Aim High! 


Tuesday, September 15, 2020

Recap of EC's 50 Songs for 50 Days

Here on PhilosFX we will bring you an ongoing recapitulation of Elvis Costello's newly announced project, 50 songs for 50 Days.

Sir Declan Patrick MacManus, OBE announced today (Sept 15, 2020) that he'd be launching a song daily for the next 50 days. These songs will comprise a curated playlist for this time of cultural, political, and environmental upheaval. The announcement was made on his official website and came to my attention via his Facebook page

"I hope these songs will amuse, console or even infuriate, because passive indifference is hardly the way forward."--Elvis Costello
It's probably no surprise that the next 50 days takes us up to early November and an important election in the United States of America. 

If you are a fan of Elvis Costello, you will likely already be connected to his website. You will be able to see each new song as it gets added to the playlist. You will also already have a streaming service lined up to play these tunes (Playlist added to Spotify on 9/17). And, if you are interested in the music or the lyrics, you will have access to repositories of those resources such as the comprehensive Wiki.

But what you will not have, and what I, therefore, seek to provide, is a list of all 50 songs in one place. I want this resource for myself and I am more than happy to build it day by day and share it with others as it develops and afterward, for posterity.  Patronize the creator for the original content, and let me know whether this recap adds value by leaving a comment. 

Here goes! 

No. 1 - “(You’re Nobody 'Til Everybody In) This Town (Thinks You’re A Bastard)” from Spike (1989).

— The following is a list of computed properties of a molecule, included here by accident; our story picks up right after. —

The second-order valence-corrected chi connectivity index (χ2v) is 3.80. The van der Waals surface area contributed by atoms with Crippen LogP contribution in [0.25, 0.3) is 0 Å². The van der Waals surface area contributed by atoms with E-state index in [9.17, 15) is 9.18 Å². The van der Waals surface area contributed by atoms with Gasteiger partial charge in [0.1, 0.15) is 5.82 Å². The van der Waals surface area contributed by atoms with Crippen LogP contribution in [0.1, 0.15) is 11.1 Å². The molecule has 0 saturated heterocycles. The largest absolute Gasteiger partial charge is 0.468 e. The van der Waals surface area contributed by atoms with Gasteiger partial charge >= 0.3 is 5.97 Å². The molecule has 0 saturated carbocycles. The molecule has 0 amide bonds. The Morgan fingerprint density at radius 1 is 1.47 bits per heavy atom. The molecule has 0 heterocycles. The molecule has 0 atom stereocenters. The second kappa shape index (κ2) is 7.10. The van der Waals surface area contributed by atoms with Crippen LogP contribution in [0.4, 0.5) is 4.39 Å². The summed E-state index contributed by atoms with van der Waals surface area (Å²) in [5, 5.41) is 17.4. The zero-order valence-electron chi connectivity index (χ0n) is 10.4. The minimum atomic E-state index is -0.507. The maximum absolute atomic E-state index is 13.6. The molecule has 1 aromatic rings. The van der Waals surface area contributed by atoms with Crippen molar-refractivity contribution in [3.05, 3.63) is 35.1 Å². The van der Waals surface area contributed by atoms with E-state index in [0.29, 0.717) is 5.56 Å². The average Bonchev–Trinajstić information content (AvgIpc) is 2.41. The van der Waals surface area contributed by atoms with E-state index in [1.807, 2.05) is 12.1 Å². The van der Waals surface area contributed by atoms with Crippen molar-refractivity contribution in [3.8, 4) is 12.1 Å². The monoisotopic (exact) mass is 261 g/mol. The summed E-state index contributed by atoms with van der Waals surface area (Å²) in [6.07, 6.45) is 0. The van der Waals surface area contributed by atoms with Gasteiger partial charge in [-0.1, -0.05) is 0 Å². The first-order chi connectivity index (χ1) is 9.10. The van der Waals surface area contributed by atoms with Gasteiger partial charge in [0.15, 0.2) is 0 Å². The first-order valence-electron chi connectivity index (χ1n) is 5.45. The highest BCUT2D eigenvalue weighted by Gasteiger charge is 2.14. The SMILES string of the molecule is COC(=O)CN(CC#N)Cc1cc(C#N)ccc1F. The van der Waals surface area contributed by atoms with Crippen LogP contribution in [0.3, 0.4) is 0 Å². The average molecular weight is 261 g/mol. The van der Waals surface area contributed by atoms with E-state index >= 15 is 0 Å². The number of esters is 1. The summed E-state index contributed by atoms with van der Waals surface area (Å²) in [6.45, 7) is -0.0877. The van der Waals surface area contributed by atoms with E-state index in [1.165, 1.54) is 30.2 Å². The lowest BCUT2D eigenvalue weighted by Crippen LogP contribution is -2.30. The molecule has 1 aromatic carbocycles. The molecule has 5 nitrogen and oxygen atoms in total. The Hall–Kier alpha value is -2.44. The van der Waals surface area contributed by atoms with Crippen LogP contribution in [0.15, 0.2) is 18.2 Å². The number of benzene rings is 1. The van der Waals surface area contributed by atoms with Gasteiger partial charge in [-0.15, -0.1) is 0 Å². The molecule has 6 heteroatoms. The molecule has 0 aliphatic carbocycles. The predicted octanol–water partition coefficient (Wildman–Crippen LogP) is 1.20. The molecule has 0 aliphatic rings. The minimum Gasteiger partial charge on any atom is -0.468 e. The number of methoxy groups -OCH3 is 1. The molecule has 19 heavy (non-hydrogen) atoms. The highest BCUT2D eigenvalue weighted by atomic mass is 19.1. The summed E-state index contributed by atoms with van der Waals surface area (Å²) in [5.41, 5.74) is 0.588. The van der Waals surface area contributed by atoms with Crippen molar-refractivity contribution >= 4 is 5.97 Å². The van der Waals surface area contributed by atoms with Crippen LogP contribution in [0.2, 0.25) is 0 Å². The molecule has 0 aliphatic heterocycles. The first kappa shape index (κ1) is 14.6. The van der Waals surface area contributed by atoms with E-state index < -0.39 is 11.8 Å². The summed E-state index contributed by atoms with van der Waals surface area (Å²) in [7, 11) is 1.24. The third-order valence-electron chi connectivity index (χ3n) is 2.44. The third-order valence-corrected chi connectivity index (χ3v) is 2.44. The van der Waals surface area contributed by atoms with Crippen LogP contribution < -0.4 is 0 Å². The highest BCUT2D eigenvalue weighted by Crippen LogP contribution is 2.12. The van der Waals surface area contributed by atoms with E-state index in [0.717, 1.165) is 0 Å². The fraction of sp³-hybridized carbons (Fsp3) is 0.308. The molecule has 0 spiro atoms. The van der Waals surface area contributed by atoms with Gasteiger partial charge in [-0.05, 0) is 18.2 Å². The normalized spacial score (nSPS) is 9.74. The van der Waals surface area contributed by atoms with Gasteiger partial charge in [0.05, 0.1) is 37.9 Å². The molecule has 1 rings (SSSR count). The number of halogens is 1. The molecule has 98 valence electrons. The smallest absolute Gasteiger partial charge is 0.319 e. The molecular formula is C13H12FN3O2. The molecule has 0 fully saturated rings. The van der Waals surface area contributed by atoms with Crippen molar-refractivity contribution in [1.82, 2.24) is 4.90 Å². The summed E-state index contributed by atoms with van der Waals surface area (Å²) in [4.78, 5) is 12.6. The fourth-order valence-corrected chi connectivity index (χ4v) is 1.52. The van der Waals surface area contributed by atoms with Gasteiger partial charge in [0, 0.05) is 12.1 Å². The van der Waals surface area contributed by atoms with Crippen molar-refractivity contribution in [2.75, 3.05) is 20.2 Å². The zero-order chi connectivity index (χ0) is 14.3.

It was a song with a topical verse which I'm afraid he then proceeded to sing
Something about the moody doomed love of the Fish-Finger King

No. 2 - "Waiting For The End Of The World" from My Aim Is True (1977).
Hiding from a scandal in the national press
They had been trying to get married since they stole the wedding dress
You may see them drowning as you stroll along the beach
But don't throw out the lifeline till they're clean out of reach

No. 3 - "Why Can’t A Man Stand Alone?" from All This Useless Beauty (1996). 

Must he be burdened by all that he's taught to consider his own?
His skin and his station, his kin and his crown, his flag and his nation
They just weigh him down

No. 4 - "Jimmie Standing In The Rain" from National Ransom (2010).
Eyes going in and out of focus
Mild and bitter from tuberculosis
Forgotten man
Indifferent nation

No. 5 - "Night Rally" from This Year’s Model (1978).

They're putting all your names
In the forbidden book
I know what they're doing
But I don't want to look

No. 6 - "Hurry Down Doomsday (The Bugs Are Taking Over)" from Mighty Like A Rose (1991).
In time you can turn these obsessions into careers
While the parents of those kidnapped children
Start the bidding for their tears

No. 7 - "All This Useless Beauty" from All This Useless Beauty (1996). 

Nonsense prevails, modesty fails
Grace and virtue turn into stupidity
While the calendar fades almost all barricades to a pale compromise
While our leaders have feasts on the backsides of beasts
They still think they're the gods of antiquity

No. 8 - "Brilliant Mistake" from King Of America (1986).
He thought he was the King of America
Where they pour Coca Cola just like vintage wine
Now I try hard not to become hysterical
But I'm not sure if I am laughing or crying

No. 9 - "Less Than Zero" from My Aim Is True (1977).

He said he heard about a couple living in the USA
He said they traded in their baby for a Chevrolet
Let's talk about the future now we've put the past away

More to come! 

Saturday, September 12, 2020

Herman Melville Likes Your Beard

Beards: They're not for everyone. But those who get it, get it.

 Herman Melville gets it! 

Tolstoy, Whitman, Dostoyevsky, Hugo—none of them said anything of note before they grew their beards. Still, we all know what happens to a man’s facial hair when he’s aboard a boat for too long. 

Here are 25 unique words or phrases that Melville used to describe beards in two chapters (84 and 85) of White-Jacket or The World in a Man-of-War, his 1850 novel based on experience crewing a U.S. frigate, the USS Neversink, in the South Seas for 14 months.

Melville’s Alternative Names for Beards:

1. the crop
2. suburbs of the chin
3. homeward-bounders
4. fly-brushes
5. long, trailing moss hanging from the bough of some aged oak
6. love-curls
7. Winnebago locks
8. carroty bunches
9. rebellious bristles
10. redundant mops
11. yellow bamboos
12. long whiskers
13. thrice-noble beards
14. plantations of hair
15. whiskerandoes
16. nodding harvests
17. viny locks
18. the fleece
19. fine tassels
20. goatees
21. imperials
22. sacred things